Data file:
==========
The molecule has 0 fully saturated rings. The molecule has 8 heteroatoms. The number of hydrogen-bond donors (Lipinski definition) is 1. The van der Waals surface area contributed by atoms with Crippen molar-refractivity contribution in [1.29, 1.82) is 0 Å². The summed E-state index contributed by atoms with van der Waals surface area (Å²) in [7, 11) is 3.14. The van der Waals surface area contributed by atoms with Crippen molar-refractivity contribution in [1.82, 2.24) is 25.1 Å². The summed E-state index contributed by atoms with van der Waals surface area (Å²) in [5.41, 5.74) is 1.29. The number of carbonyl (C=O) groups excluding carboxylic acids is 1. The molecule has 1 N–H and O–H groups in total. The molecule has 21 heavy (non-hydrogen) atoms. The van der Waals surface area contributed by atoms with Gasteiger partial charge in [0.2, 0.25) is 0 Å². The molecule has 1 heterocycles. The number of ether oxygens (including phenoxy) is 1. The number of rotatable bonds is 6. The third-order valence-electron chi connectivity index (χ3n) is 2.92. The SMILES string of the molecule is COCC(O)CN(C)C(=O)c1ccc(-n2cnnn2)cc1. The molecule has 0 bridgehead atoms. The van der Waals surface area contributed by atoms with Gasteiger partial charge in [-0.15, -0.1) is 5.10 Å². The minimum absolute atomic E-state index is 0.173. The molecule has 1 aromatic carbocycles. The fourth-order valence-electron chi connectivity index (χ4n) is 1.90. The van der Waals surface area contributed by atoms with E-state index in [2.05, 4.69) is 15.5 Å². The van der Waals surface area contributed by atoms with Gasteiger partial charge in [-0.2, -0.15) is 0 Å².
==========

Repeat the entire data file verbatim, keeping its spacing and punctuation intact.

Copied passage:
The molecule has 0 fully saturated rings. The molecule has 8 heteroatoms. The number of hydrogen-bond donors (Lipinski definition) is 1. The van der Waals surface area contributed by atoms with Crippen molar-refractivity contribution in [1.29, 1.82) is 0 Å². The summed E-state index contributed by atoms with van der Waals surface area (Å²) in [7, 11) is 3.14. The van der Waals surface area contributed by atoms with Crippen molar-refractivity contribution in [1.82, 2.24) is 25.1 Å². The summed E-state index contributed by atoms with van der Waals surface area (Å²) in [5.41, 5.74) is 1.29. The number of carbonyl (C=O) groups excluding carboxylic acids is 1. The molecule has 1 N–H and O–H groups in total. The molecule has 21 heavy (non-hydrogen) atoms. The van der Waals surface area contributed by atoms with Gasteiger partial charge in [0.2, 0.25) is 0 Å². The molecule has 1 heterocycles. The number of ether oxygens (including phenoxy) is 1. The number of rotatable bonds is 6. The third-order valence-electron chi connectivity index (χ3n) is 2.92. The SMILES string of the molecule is COCC(O)CN(C)C(=O)c1ccc(-n2cnnn2)cc1. The molecule has 0 bridgehead atoms. The van der Waals surface area contributed by atoms with Gasteiger partial charge in [-0.15, -0.1) is 5.10 Å². The minimum absolute atomic E-state index is 0.173. The molecule has 1 aromatic carbocycles. The fourth-order valence-electron chi connectivity index (χ4n) is 1.90. The van der Waals surface area contributed by atoms with E-state index in [2.05, 4.69) is 15.5 Å². The van der Waals surface area contributed by atoms with Gasteiger partial charge in [-0.2, -0.15) is 0 Å².